Civilian to monitor NYPD spying in settlement over covert surveillance of Muslims
The settlement reached during two lawsuits on Thursday establishes reforms that prevent police officers from launching investigations based around a suspect’s race, religion or ethnicity. In a further, safeguard it installs a civilian watchdog within the police department to prevent unfair targeting, and restricts the use of undercovers and confidential informants.
“At a time of rampant anti-Muslim hysteria and prejudice nationwide, this agreement with the country’s police force sends a forceful message that bias-based policing is unlawful, harmful, and unnecessary,” Hina Shamsi, the American Civil Liberties Union national security project director and an attorney in the suit, said in a statement.
The announcement brings to an end months of negotiations aimed at ending litigation over accusations that the NYPD conducted what the Associated Press described as a “covert campaign of religious profiling and illegal spying.” A federal judge must approve the terms of the settlement before they can go into effect.
The legal actions that followed reports by AP which revealed how city police infiltrated Muslim students groups, put informants in mosques, and spied on Muslims in neighborhoods, schools and stores as part of a broad effort to prevent terrorist attacks in the years September 11, 2001.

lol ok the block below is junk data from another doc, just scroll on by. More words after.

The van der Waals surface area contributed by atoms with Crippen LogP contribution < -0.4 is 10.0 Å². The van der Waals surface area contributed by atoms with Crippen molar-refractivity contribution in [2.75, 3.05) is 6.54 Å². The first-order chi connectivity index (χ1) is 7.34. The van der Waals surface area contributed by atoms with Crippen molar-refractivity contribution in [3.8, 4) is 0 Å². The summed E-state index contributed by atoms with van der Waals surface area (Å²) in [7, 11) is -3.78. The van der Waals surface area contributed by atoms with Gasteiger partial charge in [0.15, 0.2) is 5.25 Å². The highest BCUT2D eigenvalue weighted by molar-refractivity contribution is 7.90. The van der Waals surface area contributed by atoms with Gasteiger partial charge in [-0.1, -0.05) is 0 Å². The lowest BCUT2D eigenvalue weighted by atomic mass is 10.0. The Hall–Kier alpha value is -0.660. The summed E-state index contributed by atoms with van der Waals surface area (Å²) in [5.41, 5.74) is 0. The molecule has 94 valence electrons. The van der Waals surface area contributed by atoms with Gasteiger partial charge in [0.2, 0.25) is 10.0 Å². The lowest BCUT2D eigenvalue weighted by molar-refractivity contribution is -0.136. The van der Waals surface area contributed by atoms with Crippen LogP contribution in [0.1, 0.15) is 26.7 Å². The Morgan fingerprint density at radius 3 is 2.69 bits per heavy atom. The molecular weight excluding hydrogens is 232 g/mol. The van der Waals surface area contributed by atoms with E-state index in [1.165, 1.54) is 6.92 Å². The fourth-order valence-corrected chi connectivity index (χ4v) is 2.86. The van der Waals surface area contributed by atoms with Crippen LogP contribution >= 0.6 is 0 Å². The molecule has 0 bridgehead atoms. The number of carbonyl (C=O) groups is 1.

In 2013, civil rights groups sued in Manhattan federal court accusing the NYPD of breaking the Handschu rules, with a second case filed in a Brooklyn federal court by mosques and community leaders that alleged the department discriminated against Muslims.
The Handschu Guidelines, in place since 1985, barred police from starting a surveillance file purely because of religious or political leanings of a person or group. The guidelines were created after police were found to have monitored peace activists in 1970s, and violated their First Amendment-protected activity. The rules were loosened after the 9/11 attacks. The settlement reintroduces the guidelines and bans police investigations based on race, religion or ethnicity.
Among the plaintiffs in the Brooklyn case was Hamid Hassan Raza, an imam who claimed the NYPD’s practice of cultivating informants and using undercover investigations had spread fear and suspicion at his mosque.
“In America, we have the right to stand up and speak out in response to unfairness and injustice, just as throughout this country’s history, other minorities have done the same thing and secured their rights,” Raza said in a statement about the settlement. “We believe we have made important progress with this settlement for New York Muslim communities but for other minorities in New York and beyond.”
“Incorporating existing NYPD practices into the Handschu Guidelines makes it easier to maintain best practices in intelligence gathering and investigations,” Police Commissioner William Bratton said, according to Reuters.
The city is not admitting wrongdoing as part of the agreements and will pay out about $2 million to cover plaintiffs’ legal costs.